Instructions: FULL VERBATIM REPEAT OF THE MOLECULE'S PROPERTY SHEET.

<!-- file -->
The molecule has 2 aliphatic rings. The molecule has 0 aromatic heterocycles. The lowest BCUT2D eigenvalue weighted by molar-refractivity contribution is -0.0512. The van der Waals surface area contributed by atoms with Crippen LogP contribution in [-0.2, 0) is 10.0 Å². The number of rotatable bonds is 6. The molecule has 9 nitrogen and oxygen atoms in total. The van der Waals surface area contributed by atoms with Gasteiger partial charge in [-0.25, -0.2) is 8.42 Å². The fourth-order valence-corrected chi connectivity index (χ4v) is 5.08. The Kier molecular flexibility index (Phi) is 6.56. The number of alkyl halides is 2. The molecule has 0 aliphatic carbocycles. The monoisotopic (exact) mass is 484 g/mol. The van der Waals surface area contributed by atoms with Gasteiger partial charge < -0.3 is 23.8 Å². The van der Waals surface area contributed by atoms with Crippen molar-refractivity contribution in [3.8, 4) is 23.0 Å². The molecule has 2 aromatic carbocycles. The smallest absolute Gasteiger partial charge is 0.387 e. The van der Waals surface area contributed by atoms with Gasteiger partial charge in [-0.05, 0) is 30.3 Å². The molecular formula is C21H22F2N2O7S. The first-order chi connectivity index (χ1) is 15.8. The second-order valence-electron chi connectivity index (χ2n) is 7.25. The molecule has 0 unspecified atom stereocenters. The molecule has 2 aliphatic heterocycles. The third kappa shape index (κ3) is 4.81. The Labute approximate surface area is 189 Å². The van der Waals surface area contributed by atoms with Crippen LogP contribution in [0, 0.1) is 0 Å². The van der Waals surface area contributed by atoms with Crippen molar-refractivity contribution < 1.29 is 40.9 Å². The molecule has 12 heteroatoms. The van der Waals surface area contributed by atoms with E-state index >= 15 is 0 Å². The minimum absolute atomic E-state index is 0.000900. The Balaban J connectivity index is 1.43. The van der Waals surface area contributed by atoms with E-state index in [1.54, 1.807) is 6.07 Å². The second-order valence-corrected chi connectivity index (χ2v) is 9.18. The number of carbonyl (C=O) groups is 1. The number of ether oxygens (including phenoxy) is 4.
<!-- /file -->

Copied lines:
The molecule has 2 aliphatic rings. The molecule has 0 aromatic heterocycles. The lowest BCUT2D eigenvalue weighted by molar-refractivity contribution is -0.0512. The van der Waals surface area contributed by atoms with Crippen LogP contribution in [-0.2, 0) is 10.0 Å². The number of rotatable bonds is 6. The molecule has 9 nitrogen and oxygen atoms in total. The van der Waals surface area contributed by atoms with Gasteiger partial charge in [-0.25, -0.2) is 8.42 Å². The fourth-order valence-corrected chi connectivity index (χ4v) is 5.08. The Kier molecular flexibility index (Phi) is 6.56. The number of alkyl halides is 2. The molecule has 0 aliphatic carbocycles. The monoisotopic (exact) mass is 484 g/mol. The van der Waals surface area contributed by atoms with Gasteiger partial charge < -0.3 is 23.8 Å². The van der Waals surface area contributed by atoms with Crippen molar-refractivity contribution in [3.8, 4) is 23.0 Å². The molecule has 2 aromatic carbocycles. The smallest absolute Gasteiger partial charge is 0.387 e. The van der Waals surface area contributed by atoms with Gasteiger partial charge in [-0.05, 0) is 30.3 Å². The molecular formula is C21H22F2N2O7S. The first-order chi connectivity index (χ1) is 15.8. The second-order valence-electron chi connectivity index (χ2n) is 7.25. The molecule has 0 unspecified atom stereocenters. The molecule has 2 aliphatic heterocycles. The third kappa shape index (κ3) is 4.81. The Labute approximate surface area is 189 Å². The van der Waals surface area contributed by atoms with Crippen LogP contribution in [0, 0.1) is 0 Å². The van der Waals surface area contributed by atoms with Crippen molar-refractivity contribution < 1.29 is 40.9 Å². The molecule has 12 heteroatoms. The van der Waals surface area contributed by atoms with E-state index >= 15 is 0 Å². The minimum absolute atomic E-state index is 0.000900. The Balaban J connectivity index is 1.43. The van der Waals surface area contributed by atoms with E-state index in [1.54, 1.807) is 6.07 Å². The second-order valence-corrected chi connectivity index (χ2v) is 9.18. The number of carbonyl (C=O) groups is 1. The number of ether oxygens (including phenoxy) is 4.